Snow Honored at MHA After Stellar Career
By Logan J. Davis,
The MHA Nation has attracted many people to their homelands because of the beauty of the land and the people who have lived here for millennia. One of those individuals who came to live here and plant roots from afar is Paula (Wisdom) Snow. She is a descendant of the Chickasaw/Choctaw and Hopi tribes. Her husband is Gary Snow, who works in tourism and is the son of Charles Jr. and Iris Snow.
The couple met in California, where Snow earned her master’s degree from University California at Berkley. However, her father would not allow for Paula to marry until she attained a masters degree.
Council Woman Monica Mayer MD, presenting Paula Snow with Star Quilt
Left to Right – Bobbie Johnson, Council Woman Monica Mayer MD, Nicole Poitra, Paula Snow
“Gary and I got engaged after my last final. We got married in 1996, we had our first child in 1997, and we moved out here in 1998. I got my job right away because I had my degree in social work. The MHA Nation has treated us so well over the years and you bought a house and we also became foster parents,” recalled Snow. “We were foster parents and so was (Councilwoman) Judy (Brugh) and her husband Bob. We used to visit each other at our homes and she is just an amazing person.”
Snow worked for the Casey Family Program when the organization had it one of its branch offices in Newtown. The buildings that house MHA Social Services were built by the Casey Family Program and the organization is still active and funds several programs and projects at MHA Nation and other reservations. The honoring at her retirement luncheon was memorable for Snow and it was noted that April was Social Workers Month.
Snow worked for the Three Affiliated Tribes for a total of over 15 years. In the other 9 years since the Snows moved to Fort Berthold in 1998, Snow worked for the Indian Health Service in New Town, along with the Scottsdale Unified School District, and the Yavapai Prescott Indian Tribe. The only reason Snow moved from North Dakota for several years initially was for her son Wesley’s early education and Scottsdale, Arizona had the resources there that was needed for her son.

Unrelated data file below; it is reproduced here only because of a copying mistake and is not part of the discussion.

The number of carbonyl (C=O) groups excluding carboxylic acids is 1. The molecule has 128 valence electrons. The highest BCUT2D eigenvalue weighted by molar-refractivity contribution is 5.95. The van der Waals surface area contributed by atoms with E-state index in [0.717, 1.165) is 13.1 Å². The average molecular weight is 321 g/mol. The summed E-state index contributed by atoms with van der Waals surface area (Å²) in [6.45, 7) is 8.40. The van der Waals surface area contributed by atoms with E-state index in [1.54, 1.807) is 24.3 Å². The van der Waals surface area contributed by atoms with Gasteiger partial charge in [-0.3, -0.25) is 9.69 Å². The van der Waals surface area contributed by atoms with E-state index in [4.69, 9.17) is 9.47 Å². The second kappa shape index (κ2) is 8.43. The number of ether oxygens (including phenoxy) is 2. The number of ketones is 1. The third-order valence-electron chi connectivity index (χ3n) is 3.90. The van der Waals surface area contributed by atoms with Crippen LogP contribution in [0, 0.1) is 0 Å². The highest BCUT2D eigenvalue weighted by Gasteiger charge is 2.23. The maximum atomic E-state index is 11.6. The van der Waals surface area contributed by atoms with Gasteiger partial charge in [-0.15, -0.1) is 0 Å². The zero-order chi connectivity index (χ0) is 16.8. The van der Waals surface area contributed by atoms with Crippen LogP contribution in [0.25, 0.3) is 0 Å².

At her recent honoring in the tribal chambers at MHA Nation, Snow was gifted with star quilts from Councilwoman Monica Mayer, Councilwoman V. Judy Brugh, Councilman Fred Fox, Chairman Mark Fox and the MHA Nation Social Services Department. Her co-workers all said a few words of praise for Snow’s service to the MHA Nation and Nicole Poitra, the MHA Nation Social Services Director recalled how Snow was her supervisor at the dialysis clinic when Poitra began her career.
North Segment Tribal Representative Monica Mayer is also a medical family physician and has interacted with social workers throughout her medical career. The tribal leader has immense respect for the work that all social workers do on a daily basis. She has seen firsthand the many difficult challenges that face professionals like Snow and meet continuously.
“Doctors have to work really close with social workers,” stated Councilwoman Mayer. “I worked in an emergency rooms for 18 years, but that’s still not as hard as what the social workers have to do. That is in both my personal and professional opinion. We have to see children that are abused, beaten, abandoned and neglected. Some of them are born with meth in them. Social workers provide service to some cases that are just heart-wrenching – but yet they do their job. Then they have to go home and that’s why they need good employees around them. I firmly believe as a tribal government leader, I feel we need to support social services so that they can take care of the people who need services. That is what I think (social workers) do. You take care of the people.”
When Snow decided that the MHA Nation would be her new home, she soon found that she had made the right decision. At first, she was a bit worried about the cold weather, but she quickly acclimated herself to the environment and bloomed where she was planted.
“I’m a survivor and good at change,” stated Snow. “But MHA is very generous and they take care of their people. During the pandemic, the tribe took care of its people so well. As a social worker, I have a skill to help people and I’m happy to have done it here at MHA. I retired but my new job is to make sure my 78-year-old father is okay and right now, I am on my way to Arizona to help him move to his new home in Oklahoma. He was recently widowed, so he needs help with his new life.”
Snow is carrying on her mission in life and what she was born to do and that new venture will be to begin helping her father through a tough time in his life. Her journey as a person who is there to help will never end and Snow would not have it any other way.
”Every day is a new day and my work has always been interesting and as long as you do your work, people on MHA will respect you. In my retirement parties, there were so many kind words. So you may not realize it, but people here are watching what you do and of your work ethic,” summarized Snow.